Saturday, December 08, 2007

Living History

I love airplanes. I enjoy seeing them, reading about them, flying them, visiting a museum full of them, and generally being around them. No matter the shape, size, purpose, or model, I'm a fan. One of these years I'd maybe like to own one, like a sporty Vans RV series (200mph + full aerobatics = wooHOO!) or even something as basic as a Cessna 172. But that's far into the future.

As I train, I'm of course talking to a variety of aircraft on a daily basis. Since the sectors I'm training on are low altitude (surface to 5500') all of the airliners, corporate planes, and jets pass overhead at 6000-10000. The majority of aircraft I work are Navy T-34s and H-47s, plus a few Cessnas and Pipers. We also get the Navajos, the Cirrus, the occasional Columbia, and other GA types that are passing through. I've talked to enough of these that, while not exactly "routine", they've become "regulars" whose patterns you recognize well.

However, every once in a while, I'll talk to an aircraft that'll bring out the airplane fan in me and put a smile on my face.

Two days ago, I was handed a strip for a N18P. He was traveling eastbound and I didn't recognize the aircraft type. "AA5" or something like that. I take the handoff and see that he's cruising at 200+ knots. He checks on, I give him the altimeter, and ask him his aircraft type.

He responds "Grumman FM-2 Wildcat".

A little history lesson: The Wildcat is a WWII aircraft carrier fighter that was featured in every theatre of the war - Pacific, North Atlantic, European, etc.. It was not the fastest, nor the most maneuverable, nor the most heavily armed fighter of the war. Its opponents like the Japanese Zero were much more maneuverable. It is often forgotten in lieu of flashier aircraft like the P-51 Mustang or the P-38 Lightning. Compared to the sleek F-4U Corsair or the massive P-47 Thunderbolt, it's a tubby little barrel of an airplane.

However, it is the quintessential "unsung hero" of the war, especially the war in the Pacific. In the battles of Midway, Coral Sea, Santa Cruz, and others, it protected American dive dombers and torpedo planes as they struck again and again at the Japanese naval fleet. In the Atlantic, it served aboard light escort carriers, conducting patrols and protecting convoys from the ubiquitous German U-boat threat and German airpower. In England, it became the first American-built aircraft in British service to score a combat kill.

The Wildcat had a large list of pros and cons. The Wildcat's hand-cranked, narrow-track landing gear made carrier operations very treacherous. On the other hand, while outperformed by the Zero, it could take far more damage thanks to its construction and self-sealing fuel tanks. Zero pilots could pour hundreds of rounds into a Wildcat and still not bring it down, whereas a few shots into a Zero would cause it to burst into flame. The Wildcat was simply able to bring its pilots home safely. As an example of the overall success of the design, Wildcat variants were produced from 1940 up until the final days of the Pacific war, even after more powerful replacement aircraft such as the F6F Hellcat had been introduced.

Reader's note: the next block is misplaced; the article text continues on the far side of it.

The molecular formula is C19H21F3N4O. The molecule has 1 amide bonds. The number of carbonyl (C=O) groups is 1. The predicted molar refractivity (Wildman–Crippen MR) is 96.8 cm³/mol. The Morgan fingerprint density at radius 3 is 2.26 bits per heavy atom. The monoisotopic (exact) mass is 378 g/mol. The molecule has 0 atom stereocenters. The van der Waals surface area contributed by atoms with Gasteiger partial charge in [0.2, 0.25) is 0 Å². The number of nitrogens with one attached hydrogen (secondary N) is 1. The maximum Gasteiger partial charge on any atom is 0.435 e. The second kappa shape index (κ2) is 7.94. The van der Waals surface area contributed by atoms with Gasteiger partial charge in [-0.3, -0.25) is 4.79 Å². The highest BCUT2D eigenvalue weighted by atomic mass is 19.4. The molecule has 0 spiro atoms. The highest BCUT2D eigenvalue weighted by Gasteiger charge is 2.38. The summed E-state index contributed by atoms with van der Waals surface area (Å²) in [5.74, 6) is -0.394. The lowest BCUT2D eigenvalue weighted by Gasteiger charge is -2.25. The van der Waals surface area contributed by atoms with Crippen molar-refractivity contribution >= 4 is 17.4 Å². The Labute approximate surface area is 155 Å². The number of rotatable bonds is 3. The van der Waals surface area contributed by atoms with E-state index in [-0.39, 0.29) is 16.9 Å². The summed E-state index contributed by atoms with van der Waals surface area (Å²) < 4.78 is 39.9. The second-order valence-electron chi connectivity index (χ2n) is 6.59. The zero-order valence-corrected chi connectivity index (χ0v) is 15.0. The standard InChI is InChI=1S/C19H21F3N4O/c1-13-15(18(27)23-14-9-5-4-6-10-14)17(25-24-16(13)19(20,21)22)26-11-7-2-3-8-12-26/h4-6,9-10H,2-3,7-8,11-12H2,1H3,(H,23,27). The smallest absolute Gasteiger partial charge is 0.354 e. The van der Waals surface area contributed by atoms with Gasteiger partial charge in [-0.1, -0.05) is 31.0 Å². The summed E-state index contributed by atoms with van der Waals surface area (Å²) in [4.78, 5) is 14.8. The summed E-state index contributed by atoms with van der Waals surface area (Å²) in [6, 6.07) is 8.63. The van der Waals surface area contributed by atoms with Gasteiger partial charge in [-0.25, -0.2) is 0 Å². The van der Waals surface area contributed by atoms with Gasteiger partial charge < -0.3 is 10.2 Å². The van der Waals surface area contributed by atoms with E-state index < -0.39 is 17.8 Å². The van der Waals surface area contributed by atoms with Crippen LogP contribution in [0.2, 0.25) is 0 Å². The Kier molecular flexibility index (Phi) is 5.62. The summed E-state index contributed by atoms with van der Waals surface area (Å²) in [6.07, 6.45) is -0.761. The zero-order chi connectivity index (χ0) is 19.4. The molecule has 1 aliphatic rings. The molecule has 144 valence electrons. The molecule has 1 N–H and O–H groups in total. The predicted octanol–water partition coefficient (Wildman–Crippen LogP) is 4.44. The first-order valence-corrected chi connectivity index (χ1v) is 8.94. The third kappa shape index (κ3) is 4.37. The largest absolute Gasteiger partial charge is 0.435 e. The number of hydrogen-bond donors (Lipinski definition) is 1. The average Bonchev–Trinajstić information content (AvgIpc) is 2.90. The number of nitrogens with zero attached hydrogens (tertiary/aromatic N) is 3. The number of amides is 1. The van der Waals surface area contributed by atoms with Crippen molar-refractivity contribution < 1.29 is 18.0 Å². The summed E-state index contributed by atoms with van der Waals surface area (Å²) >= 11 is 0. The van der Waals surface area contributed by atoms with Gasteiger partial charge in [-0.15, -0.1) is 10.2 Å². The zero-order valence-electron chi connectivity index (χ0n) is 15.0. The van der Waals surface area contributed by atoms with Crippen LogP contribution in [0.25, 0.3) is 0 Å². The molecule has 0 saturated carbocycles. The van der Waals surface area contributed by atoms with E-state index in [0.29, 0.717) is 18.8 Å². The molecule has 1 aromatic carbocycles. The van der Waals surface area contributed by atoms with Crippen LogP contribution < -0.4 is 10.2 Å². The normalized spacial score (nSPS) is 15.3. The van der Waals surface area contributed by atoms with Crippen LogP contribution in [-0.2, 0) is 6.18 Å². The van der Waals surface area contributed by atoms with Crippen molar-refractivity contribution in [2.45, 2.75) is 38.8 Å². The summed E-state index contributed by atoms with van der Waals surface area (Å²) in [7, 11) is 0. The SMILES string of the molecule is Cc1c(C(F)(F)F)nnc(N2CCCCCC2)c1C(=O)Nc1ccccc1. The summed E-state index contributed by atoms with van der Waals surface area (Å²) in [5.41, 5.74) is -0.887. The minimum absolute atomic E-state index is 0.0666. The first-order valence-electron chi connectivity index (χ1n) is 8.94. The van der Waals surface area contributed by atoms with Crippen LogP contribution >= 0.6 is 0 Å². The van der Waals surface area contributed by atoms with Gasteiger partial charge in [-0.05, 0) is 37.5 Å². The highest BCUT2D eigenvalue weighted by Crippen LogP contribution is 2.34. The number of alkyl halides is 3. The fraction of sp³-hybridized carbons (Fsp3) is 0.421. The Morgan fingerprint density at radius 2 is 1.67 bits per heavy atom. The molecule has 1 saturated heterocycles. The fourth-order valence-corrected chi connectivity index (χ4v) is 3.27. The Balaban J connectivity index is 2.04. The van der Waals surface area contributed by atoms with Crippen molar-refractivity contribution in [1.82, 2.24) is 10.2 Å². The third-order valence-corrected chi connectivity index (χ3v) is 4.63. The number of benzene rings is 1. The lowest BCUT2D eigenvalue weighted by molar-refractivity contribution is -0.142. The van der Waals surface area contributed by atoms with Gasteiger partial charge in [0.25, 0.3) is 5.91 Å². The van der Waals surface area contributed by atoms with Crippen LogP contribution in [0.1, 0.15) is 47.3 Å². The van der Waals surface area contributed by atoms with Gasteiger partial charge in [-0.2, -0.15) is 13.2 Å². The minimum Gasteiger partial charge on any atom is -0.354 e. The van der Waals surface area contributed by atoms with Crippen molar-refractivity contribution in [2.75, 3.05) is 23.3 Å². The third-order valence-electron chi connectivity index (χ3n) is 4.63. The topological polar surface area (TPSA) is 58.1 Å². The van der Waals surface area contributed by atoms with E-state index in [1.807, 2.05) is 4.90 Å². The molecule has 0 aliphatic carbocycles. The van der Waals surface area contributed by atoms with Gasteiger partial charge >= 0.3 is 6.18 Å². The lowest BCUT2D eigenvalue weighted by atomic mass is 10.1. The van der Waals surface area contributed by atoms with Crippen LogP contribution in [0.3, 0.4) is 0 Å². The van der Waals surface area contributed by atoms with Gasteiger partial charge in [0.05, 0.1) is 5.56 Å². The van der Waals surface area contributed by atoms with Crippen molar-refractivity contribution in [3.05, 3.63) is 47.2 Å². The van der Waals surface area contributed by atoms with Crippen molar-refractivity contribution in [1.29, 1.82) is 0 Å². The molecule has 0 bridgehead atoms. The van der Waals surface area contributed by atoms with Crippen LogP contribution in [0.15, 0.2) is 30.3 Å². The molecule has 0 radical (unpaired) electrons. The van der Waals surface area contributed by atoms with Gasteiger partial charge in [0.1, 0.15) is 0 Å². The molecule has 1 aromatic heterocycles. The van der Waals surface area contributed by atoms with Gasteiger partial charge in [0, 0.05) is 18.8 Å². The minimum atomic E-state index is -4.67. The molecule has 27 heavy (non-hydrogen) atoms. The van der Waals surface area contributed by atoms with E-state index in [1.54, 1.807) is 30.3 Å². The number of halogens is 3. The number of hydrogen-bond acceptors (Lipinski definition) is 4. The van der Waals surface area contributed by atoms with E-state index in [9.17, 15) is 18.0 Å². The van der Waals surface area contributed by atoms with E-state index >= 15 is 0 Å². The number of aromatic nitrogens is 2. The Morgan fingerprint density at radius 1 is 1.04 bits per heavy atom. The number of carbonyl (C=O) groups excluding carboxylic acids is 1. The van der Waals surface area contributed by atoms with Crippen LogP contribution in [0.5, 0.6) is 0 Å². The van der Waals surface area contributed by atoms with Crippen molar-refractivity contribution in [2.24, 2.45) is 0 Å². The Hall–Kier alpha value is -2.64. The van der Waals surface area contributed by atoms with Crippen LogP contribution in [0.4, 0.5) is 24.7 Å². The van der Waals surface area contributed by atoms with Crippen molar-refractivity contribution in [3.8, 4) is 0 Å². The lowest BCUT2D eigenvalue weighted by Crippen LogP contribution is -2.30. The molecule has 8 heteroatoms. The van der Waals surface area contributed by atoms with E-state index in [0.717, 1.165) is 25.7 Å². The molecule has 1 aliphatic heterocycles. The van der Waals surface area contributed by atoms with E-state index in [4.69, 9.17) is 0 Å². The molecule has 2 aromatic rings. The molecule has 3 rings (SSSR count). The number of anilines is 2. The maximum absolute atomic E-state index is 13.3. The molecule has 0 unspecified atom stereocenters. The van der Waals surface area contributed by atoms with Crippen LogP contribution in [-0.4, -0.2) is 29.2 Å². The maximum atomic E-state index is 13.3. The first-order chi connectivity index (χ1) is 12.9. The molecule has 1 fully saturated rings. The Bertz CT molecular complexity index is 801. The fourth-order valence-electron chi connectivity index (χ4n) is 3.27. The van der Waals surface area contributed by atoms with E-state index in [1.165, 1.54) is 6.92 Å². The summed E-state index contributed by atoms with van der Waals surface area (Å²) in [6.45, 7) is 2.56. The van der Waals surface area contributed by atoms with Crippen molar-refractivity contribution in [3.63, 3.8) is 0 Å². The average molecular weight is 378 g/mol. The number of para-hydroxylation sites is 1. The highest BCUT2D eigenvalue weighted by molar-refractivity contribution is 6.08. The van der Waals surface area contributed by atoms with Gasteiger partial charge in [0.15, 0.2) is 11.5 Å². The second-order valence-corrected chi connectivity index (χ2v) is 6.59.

I had no other traffic at that point, so I talked with the pilot a few times. "Is that the one with the hand-cranked landing gear?" I could hear him perk up when he realized I knew exactly what he was flying. "Sure is!." I found out he was based at the Cavanaugh Flight Museum located in Texas. "Do you give rides?" I asked, hoping that maybe they'd modified it into a two seater like some P-51 owners had. "Only got one seat," he said, laughing. They apparently perform at air shows around the country. "I'd love to come here [Pensacola] for an air show," he said. "You're welcome anytime." I replied. He sounded like he was having a great time in that war bird. Eventually, I handed him off to Eglin AFB's controllers with a parting "Have a great flight."

It was just cool. I really enjoy history, and definitely appreciate the efforts of those who want to keep history alive. It's one thing to see a photo on the web or words in a book. It's quite another to see the real thing, engine roaring, pilot lifting it into the sky, giving modern audiences a taste of what aviation was like back then. Even when the folks who flew them into battle are gone, at least we'll have their machines to bring those lost stories to life for generations to come.

Some pics of the Wildcat, then and now.

Wildcat taking off from the USS Ranger.
Wildcat formation.

N18P taxiing.
N18P in flight.